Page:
Holy Cross Orthodox Church
Weekly Bulletin

"Let my prayer arise..."
"Let my prayer arise..."

Bulletin for Sunday, March 29, 2015

(link above to oca for daily saints commemorated)

 This Week in Our Community

TODAY (3/29): 9:30am, Confessions, Reading of Hours

10:00am, DIVINE LITURGY of St Basil the Great, followed by Coffee Hour and Church Chat

4:00pm, Deanery Vespers in Berwick PA

WEDNESDAY (4/1):  5:30pm, Confessions, 6:00pm, LITURGY of Presanctified Gifts followed by Soup Supper and Spud Squad

THURSDAY (4/2): 9:30am, Spud Mashin  5:30pm, Perogi Prep

FRIDAY (4/3):  8:00am, Perogi Project  7:00pm, Vespers and "Reflections from Friends"

LAZARUS SATURDAY (4/4/): 9:30am, DIVINE LITURGY, Yard Cleaning  6:30pm, GREAT VESPERS, Confessions

PALM SUNDAY (4/5):  9:30am, Confessions, Reading of Hours

10:00am, FESTAL DIVINE LITURGY, Procession, followed by Coffee Hour and Church School

4:00pm, Deanery Service in Wilkes-Barre


TODAY: This fifth and final Sunday of Lent is dedicated to St Mary of Egypt (see below). Mary reminds us that no amount of sin can keep a person from God if he truly repents. Christ Himself has come "to call sinners to repentance" and to save them from their sins (Lk 5:32). St Mary also tells us that it is never too late in life - or in Lent - to repent. Christ will gladly receive all who come to Him even at the eleventh hour of their lives. But their coming must be in sincere repentance. +Today we celebrate the Divine Liturgy of St Basil the Great with extended priestly prayers, different hymns and melodies, and the preparation of the "Lamb" for the Wednesday evening Liturgy. +This afternoon at 4pm, all are invited to a Deanery Vesper service at Holy Annunciation Church in Berwick. Fr Nicholas Solak will preach. Refreshments will follow.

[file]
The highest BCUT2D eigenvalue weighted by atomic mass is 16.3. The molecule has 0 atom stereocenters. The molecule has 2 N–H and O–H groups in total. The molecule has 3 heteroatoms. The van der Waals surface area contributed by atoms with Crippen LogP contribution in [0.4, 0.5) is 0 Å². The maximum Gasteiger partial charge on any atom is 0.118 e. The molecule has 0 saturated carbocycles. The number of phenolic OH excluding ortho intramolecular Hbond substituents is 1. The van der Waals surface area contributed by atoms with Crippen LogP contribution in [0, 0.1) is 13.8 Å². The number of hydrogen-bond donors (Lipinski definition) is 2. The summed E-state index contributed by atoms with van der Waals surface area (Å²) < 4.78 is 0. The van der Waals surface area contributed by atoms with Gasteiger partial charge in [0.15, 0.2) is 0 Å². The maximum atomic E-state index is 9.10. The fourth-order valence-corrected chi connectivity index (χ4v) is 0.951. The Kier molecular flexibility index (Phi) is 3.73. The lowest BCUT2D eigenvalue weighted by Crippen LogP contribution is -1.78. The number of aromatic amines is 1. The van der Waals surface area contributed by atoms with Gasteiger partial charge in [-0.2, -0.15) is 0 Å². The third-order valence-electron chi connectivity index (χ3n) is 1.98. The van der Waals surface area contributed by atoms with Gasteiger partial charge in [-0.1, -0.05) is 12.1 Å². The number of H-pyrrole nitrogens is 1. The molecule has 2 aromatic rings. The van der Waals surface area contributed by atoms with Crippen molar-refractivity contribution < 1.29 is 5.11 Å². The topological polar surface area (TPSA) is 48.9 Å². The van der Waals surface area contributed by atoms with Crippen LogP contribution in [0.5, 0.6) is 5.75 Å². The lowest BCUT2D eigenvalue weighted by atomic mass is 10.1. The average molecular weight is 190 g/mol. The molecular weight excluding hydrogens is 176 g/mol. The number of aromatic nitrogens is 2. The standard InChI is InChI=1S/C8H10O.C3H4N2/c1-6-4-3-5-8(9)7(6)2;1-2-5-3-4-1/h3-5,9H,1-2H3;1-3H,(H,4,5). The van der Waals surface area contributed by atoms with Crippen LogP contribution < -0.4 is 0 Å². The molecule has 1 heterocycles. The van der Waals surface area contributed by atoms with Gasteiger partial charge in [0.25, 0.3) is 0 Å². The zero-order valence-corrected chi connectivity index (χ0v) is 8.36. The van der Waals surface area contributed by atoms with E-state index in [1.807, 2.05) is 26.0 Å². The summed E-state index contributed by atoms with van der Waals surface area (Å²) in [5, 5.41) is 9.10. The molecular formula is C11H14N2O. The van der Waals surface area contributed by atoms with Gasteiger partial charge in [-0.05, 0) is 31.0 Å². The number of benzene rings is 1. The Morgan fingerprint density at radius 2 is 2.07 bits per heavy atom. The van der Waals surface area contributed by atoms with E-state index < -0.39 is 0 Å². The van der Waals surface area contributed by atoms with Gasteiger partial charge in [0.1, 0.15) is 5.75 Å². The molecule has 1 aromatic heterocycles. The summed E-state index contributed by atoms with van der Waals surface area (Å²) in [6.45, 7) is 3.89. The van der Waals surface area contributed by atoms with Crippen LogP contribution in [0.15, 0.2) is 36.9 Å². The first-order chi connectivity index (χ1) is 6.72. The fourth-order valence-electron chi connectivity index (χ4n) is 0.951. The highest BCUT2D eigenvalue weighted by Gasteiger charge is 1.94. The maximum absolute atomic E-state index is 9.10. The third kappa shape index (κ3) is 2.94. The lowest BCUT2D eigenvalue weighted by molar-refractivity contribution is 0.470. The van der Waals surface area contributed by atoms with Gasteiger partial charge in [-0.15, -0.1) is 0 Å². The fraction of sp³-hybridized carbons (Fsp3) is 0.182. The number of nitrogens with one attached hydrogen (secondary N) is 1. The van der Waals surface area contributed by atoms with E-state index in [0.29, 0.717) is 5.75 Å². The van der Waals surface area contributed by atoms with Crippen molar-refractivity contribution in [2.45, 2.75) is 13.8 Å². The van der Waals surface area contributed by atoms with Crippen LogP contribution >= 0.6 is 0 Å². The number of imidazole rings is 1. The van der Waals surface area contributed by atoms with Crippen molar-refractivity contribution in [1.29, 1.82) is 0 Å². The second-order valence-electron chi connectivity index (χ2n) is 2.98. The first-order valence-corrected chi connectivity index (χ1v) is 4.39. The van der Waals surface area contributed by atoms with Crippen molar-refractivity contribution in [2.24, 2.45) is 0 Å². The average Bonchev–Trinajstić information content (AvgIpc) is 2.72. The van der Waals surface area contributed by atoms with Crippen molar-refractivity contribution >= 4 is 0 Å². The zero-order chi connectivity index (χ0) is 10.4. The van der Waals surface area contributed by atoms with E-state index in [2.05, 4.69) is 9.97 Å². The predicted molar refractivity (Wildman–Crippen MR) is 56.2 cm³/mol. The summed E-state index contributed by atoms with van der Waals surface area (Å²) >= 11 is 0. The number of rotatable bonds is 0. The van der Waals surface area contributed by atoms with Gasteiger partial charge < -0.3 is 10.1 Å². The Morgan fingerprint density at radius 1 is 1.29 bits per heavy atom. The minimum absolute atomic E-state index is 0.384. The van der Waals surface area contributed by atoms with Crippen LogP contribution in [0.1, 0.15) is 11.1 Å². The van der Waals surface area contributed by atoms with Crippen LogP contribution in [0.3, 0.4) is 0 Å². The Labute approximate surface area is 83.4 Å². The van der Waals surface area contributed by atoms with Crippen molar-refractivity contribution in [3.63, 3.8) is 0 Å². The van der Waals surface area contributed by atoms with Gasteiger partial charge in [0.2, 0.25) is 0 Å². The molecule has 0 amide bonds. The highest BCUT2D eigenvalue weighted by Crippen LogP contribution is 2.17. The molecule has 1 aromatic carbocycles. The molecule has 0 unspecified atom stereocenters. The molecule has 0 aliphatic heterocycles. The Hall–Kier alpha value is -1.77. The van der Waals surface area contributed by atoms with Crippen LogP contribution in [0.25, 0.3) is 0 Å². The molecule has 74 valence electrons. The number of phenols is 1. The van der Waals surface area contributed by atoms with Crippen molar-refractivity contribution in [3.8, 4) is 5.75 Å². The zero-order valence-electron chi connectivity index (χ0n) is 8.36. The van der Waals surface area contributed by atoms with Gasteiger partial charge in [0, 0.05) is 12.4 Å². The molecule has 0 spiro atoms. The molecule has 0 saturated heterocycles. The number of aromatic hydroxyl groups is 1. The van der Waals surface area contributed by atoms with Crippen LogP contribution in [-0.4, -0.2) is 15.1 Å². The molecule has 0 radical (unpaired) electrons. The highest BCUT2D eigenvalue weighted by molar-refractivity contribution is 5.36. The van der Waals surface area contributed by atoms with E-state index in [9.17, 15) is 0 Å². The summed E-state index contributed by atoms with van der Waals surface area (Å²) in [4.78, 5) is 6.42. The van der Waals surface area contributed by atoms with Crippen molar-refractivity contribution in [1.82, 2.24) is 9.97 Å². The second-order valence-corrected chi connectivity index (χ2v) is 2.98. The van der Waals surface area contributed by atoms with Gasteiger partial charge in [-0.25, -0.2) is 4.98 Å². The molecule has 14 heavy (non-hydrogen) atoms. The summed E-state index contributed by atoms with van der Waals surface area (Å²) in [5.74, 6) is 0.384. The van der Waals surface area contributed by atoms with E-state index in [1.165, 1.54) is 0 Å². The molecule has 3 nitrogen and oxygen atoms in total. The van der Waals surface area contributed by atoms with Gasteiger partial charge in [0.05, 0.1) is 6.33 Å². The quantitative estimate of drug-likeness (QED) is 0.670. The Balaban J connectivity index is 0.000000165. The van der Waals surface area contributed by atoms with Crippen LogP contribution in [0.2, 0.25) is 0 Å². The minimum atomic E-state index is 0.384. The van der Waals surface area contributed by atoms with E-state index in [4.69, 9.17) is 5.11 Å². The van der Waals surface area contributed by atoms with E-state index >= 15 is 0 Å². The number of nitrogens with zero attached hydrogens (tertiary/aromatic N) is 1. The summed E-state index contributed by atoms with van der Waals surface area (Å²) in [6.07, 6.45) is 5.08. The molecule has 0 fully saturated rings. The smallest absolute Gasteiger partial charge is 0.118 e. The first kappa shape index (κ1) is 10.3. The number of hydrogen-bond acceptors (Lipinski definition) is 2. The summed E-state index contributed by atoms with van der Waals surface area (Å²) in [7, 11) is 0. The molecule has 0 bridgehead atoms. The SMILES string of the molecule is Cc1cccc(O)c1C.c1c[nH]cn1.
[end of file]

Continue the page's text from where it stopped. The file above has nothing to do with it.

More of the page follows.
This Wednesday at 6pm we'll hold our fifth and final lenten Wednesday Liturgy of the Presanctified Gifts. Confession is available a half-hour prior to the service. Again, preparation for those desiring to receive Holy Communion at this Liturgy should minimally include a complete fast from after a light noontime meal and reading of the pre-Communion prayers. The Liturgy will be followed by a soup supper (and Spud Squad).  

This Friday at 7pm, we'll sing Vespers for the raising of Lazarus; marking the final day of Lent! A Reflection will conclude the service.

This Lazarus Saturday begins with Divine Liturgy at 9:30am that includes one of the most powerful Gospel stories; Christ raising His four-day-dead friend back to life! We'll do some yard-cleaning afterwards to prepare for Holy Week. Great Vespers at 6:30pm will open our celebration of Christ's triumphal entry into Jerusalem.

PALM SUNDAY: Confession is available from 9:30am to the beginning of the Festal Liturgy at 10am. We'll have a childrens procession at the time of the Great Entrance (weather-permitting). Coffee Hour will follow. The 4pm Deanery service will be held at Holy Resurrection Cathedral, Wilkes-Barre, with Archbishop Mark presiding. Refreshments will follow.

CONFESSION:  Every Orthodox Christian is expected to participate in Sacramental Confession during Lent (that ends this Friday!). Fr Dan is available at least a half-hour before each lenten service. Just take a seat in the first pew. A self-examination to help you prepare for the sacrament is available in the church. Don't put it off. Draw near to "the Throne of Grace!"

FASTING: The 'ideal' Orthodox Fast during Lent is no meat or dairy products. Whatever the extent of your personal fasting, let it be a challenge to self-discipline. And "take it up a notch" for Holy Week! (Be patient: we'll visit the new "Five Guys" after Pascha!)

LOVE OFFERING: Our March LOVE offering is designated simply as "Lent" and accumulated funds will be forwarded to charity after Pascha. We also encourage the use of the OCMC Mission Coin Boxes during Lent (to be returned April 19).

AUXILIARY NEWS: Lentil soup ($5) is available in the freezer. This week is PEROGI WEEK!  Please plan to help out as many have already placed orders and we need all available help. Sign-up TODAY to work/order. Thanks to those who generated some 40 trays of Baklava last Tuesday. There may be extra at Coffee Hour.